Vegetarians & Vegans Might Have A Higher Stroke Risk

  • 12 months ago
5 minute read.
Vegetarians & Vegans Might Have A Higher Stroke Risk

Disclaimer: This article does not intend to mean that a vegetarian diet is poor for health. The message is: A well-planned diet and a wide variety of foods can help reduce the risk of stroke.

According to WebMD, a new study suggests that vegetarians and vegans may have an increased risk of stroke compared to non-vegetarians because of the higher levels of saturated fat in vegan/vegetarian diets, leading to stroke.

This supports previous studies on the same topic, including research showing that vegans may be at a greater risk of death from stroke than meat-eaters are.

However, not all vegetarian diets are equal – some can even be as unhealthy as some meat-based diets if they’re high in saturated fats and cholesterol or low in necessary nutrients like vitamins B12 and D and zinc.

So what exactly is it about vegetarian diets that might be responsible for the higher stroke risk?

Why are vegetarian diets (unbalanced) followers at risk of developing brain disease or stroke?

Studies have found that people on vegetarian diets are at an increased risk of developing strokes and brain disease. While vegetarian diets are intended to reduce our likelihood of developing heart disease, they can be highly harmful to our brains.

What do the studies claim?

A study published in The American Journal of Clinical Nutrition concluded that vegetarians have a 24% higher risk of developing brain disease and a 25% higher risk of stroke. Vegetarians have lower vitamin B12 and omega-3 fatty acids than meat-eaters; both these nutrients are linked to lower risk for brain disease, but little is known about their connection with stroke incidence or survival rates.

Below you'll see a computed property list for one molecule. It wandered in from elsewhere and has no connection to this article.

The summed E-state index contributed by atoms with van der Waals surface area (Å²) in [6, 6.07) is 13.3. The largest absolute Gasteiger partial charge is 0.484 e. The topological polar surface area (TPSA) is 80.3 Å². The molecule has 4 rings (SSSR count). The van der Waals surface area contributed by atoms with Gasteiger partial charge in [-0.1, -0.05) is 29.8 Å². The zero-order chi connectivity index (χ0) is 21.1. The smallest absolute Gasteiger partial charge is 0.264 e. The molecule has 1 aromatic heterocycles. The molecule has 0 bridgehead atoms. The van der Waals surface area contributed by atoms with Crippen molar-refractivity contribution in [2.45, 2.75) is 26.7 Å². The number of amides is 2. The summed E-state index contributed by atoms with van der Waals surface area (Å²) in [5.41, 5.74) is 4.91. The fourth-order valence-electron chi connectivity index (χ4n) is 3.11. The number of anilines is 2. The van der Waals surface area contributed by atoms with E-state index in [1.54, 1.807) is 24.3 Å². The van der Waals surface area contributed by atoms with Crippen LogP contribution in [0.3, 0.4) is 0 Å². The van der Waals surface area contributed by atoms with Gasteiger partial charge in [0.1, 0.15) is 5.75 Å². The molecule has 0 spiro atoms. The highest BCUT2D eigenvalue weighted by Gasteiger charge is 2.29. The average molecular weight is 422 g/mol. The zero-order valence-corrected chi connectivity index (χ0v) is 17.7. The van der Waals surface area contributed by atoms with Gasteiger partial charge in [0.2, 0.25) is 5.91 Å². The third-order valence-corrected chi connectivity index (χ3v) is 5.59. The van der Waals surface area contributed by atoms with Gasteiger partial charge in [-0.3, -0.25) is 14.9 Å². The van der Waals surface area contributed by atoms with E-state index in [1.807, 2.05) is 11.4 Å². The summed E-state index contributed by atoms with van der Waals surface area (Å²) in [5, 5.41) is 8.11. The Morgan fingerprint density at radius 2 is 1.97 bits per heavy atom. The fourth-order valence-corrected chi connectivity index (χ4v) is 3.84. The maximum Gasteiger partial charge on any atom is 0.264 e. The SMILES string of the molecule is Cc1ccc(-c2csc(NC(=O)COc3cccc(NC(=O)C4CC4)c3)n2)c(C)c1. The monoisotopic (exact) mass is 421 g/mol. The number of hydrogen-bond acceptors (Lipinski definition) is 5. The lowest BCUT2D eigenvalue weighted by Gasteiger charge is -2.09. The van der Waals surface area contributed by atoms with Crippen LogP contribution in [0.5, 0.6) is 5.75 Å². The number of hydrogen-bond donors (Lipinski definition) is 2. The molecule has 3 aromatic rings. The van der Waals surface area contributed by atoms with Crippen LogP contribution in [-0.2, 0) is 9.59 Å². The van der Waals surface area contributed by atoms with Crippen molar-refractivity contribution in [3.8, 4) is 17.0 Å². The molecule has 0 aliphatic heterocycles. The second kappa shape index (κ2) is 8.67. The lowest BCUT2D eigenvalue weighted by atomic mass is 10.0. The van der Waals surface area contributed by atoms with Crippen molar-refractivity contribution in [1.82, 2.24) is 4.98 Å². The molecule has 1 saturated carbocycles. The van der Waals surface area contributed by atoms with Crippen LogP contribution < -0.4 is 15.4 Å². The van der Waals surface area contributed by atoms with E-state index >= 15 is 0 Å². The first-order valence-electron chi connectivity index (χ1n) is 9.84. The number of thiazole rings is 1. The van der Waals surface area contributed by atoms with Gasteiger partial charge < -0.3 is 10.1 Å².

Role of nutrition for brain health

Nutrition plays an essential role in keeping the brain fit and decreasing the threat of many illnesses like stroke. Omega-3 fatty acids, vitamin B1, B9, and B12, calcium, magnesium, fiber, etc. are some of the crucial nutrients for brain health.

But, vegetarians and vegans might have low levels of some nutrients such as omega-3 and vitamin B12, which are higher in animal foods. The deficiency of these nutrients can raise the chance of stroke and other brain disorders.

How can non-veg sources help your brain stay healthy?

Well, yes. Like there are many benefits of eating a vegetarian diet, there are also many benefits of consuming non-veg food sources.

Eating fish can keep your brain sharp and fight off brain disease, whereas eating eggs helps your brain grow!

They are abundant in brain health-promoting nutrients like vitamin B12, omega-3 fatty acids, and protein.

Consider trying a balanced diet that’s packed with vitamins and nutrients from meat, fruit, and veggies; you won’t regret it.

Sample Balanced Veg-Diet Plan




Early Morning

Warm Water with Lemon

 + Soaked Almonds + Walnuts

+ Roasted Flaxseed Powder

1 Glass 

5 No. + 2 No.

1 Teaspoon


Breakfast Cereal / Oats with Hemp Seeds / Steamed Idli (with added Nutritional Yeast)

 + Low Fat Milk

 + Seasonal Fruits

1 Bowl / 3 pieces 


1 Glass 

1 Whole 

Mid-Morning Snack

Sprouts / Fruit Yogurt

1 Bowl


Green Salad with added Flaxseeds

+ Lentil / Legume Curry

+ Seasonal Vegetable

+ Multigrain Chapati

+ Vegetable Raita

1 Bowl

1 Bowl

1 Bowl

2 No.

1 Bowl

Evening Snack

 Berry Blast Smoothie / Tofu Mushroom Miso Soup

 + Roasted Nuts and Seeds/ Tofu Salad / Whole Fruit

1 Glass/ 1 Bowl 

1 Fistful / 1 Bowl 


Broccoli Vegetable Salad / Vegetable Salad with Curd Dressing